Short Reads on October 2020

The Apocalypse, and the Wisdom that Comes from Trauma
Biblical Studies, Theology

The Apocalypse, and the Wisdom that Comes from Trauma

български | Ελληνικά | Русский On the strength of anecdotal evidence, I’m convinced people are now especially interested in apocalyptic themes. Social unrest, fires, climate change, a global pandemic—all of these evoke themes found in apocalyptic texts from numerous traditions. Christianity has its own narrative of what will happen at the end of all things….

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Father Sergius Bulgakov: Personhood, Inequality, and Economics
Religion and Politics, Theology

Father Sergius Bulgakov: Personhood, Inequality, and Economics

български | Ελληνικά | ქართული | Русский | Српски In a recent piece in the New York Times, Jamelle Bouie writes: Our society was built on the racial segmentation of personhood. Some people were full humans, guaranteed non-enslavement, secured from expropriation and given the protection of law, and some people – blacks, Natives and other…

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Discerning Yoga in Orthodoxy
Ecumenical and Interfaith Relations

Discerning Yoga in Orthodoxy

Ελληνικά | Română | Српски It was with academic and existential interest that I read two summer yoga essays by Aristotle Papanikolaou and Metropolitan Konstantinos. As a scholar of South Asian religions engaged in interreligious work, and as a proponent of the comparative theological project among Orthodox, I found much that resonated, not only in…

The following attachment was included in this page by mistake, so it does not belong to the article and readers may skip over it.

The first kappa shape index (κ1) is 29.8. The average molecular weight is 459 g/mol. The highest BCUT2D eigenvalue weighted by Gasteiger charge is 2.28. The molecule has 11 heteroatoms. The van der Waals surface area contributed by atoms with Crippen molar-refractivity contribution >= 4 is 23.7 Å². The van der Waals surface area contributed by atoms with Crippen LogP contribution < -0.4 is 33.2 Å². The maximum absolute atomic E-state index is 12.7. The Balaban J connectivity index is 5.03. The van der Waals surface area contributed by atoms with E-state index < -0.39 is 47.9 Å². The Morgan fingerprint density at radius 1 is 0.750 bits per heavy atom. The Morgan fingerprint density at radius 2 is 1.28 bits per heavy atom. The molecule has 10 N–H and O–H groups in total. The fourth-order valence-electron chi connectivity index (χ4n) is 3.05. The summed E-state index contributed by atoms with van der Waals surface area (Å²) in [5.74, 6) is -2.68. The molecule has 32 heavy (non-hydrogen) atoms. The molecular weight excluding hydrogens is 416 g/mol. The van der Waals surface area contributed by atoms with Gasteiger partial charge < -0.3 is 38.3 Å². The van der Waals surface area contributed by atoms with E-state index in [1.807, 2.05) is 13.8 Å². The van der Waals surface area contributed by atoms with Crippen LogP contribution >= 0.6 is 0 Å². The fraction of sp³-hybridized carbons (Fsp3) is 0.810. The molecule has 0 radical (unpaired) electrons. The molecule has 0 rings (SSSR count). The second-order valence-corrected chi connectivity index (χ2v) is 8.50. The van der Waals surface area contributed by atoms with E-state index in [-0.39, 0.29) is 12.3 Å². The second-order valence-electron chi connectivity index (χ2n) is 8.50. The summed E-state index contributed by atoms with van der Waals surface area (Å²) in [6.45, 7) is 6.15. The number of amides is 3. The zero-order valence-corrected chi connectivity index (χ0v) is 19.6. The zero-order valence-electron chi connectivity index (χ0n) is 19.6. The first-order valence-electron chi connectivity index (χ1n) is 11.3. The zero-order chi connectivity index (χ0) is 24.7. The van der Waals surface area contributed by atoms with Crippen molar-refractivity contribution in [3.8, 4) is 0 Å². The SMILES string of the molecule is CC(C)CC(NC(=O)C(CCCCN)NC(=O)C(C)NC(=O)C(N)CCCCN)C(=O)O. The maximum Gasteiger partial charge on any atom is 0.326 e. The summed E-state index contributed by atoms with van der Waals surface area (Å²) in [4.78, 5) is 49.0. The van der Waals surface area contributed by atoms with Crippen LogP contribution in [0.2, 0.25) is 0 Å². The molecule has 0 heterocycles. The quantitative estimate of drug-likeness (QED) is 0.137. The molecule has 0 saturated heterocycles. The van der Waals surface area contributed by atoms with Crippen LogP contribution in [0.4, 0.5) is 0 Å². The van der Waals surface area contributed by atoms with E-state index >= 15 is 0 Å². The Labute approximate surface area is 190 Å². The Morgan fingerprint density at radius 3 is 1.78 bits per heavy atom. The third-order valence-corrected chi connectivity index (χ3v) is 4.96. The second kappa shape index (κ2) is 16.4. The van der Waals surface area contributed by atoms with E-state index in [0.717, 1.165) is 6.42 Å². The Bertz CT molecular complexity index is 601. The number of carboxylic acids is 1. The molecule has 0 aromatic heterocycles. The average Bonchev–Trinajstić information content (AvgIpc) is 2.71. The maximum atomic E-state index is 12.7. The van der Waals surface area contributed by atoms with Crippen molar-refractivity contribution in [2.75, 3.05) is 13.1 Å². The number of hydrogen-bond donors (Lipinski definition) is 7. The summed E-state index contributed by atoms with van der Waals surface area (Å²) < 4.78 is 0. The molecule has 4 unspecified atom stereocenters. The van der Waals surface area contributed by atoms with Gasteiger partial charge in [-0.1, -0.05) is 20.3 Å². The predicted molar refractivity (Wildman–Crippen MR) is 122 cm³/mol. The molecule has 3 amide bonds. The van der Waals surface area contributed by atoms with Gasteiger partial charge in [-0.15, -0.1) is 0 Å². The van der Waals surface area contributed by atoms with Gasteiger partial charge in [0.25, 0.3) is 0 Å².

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Eliminating Armenians from Artsakh: Azerbaijan’s and Turkey’s Perpetual War against Armenia
Religion and Politics

Eliminating Armenians from Artsakh: Azerbaijan’s and Turkey’s Perpetual War against Armenia We Cannot Afford the Media's False Equivalences

български | Ελληνικά | ქართული | Русский | Српски Note: Because of the urgency of the current situation in Armenia and Azerbaijan and the importance of providing reliable background information, the following essay is an exception to our typical length and op-ed format and includes an extensive excerpt from an academic journal article. Since Sunday,…

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Public Orthodoxy seeks to promote conversation by providing a forum for diverse perspectives on contemporary issues related to Orthodox Christianity. The positions expressed in the articles on this website are solely the author’s and do not necessarily represent the views of the editors or the Orthodox Christian Studies Center.

Attribution

Public Orthodoxy is a publication of the Orthodox Christian Studies Center of Fordham University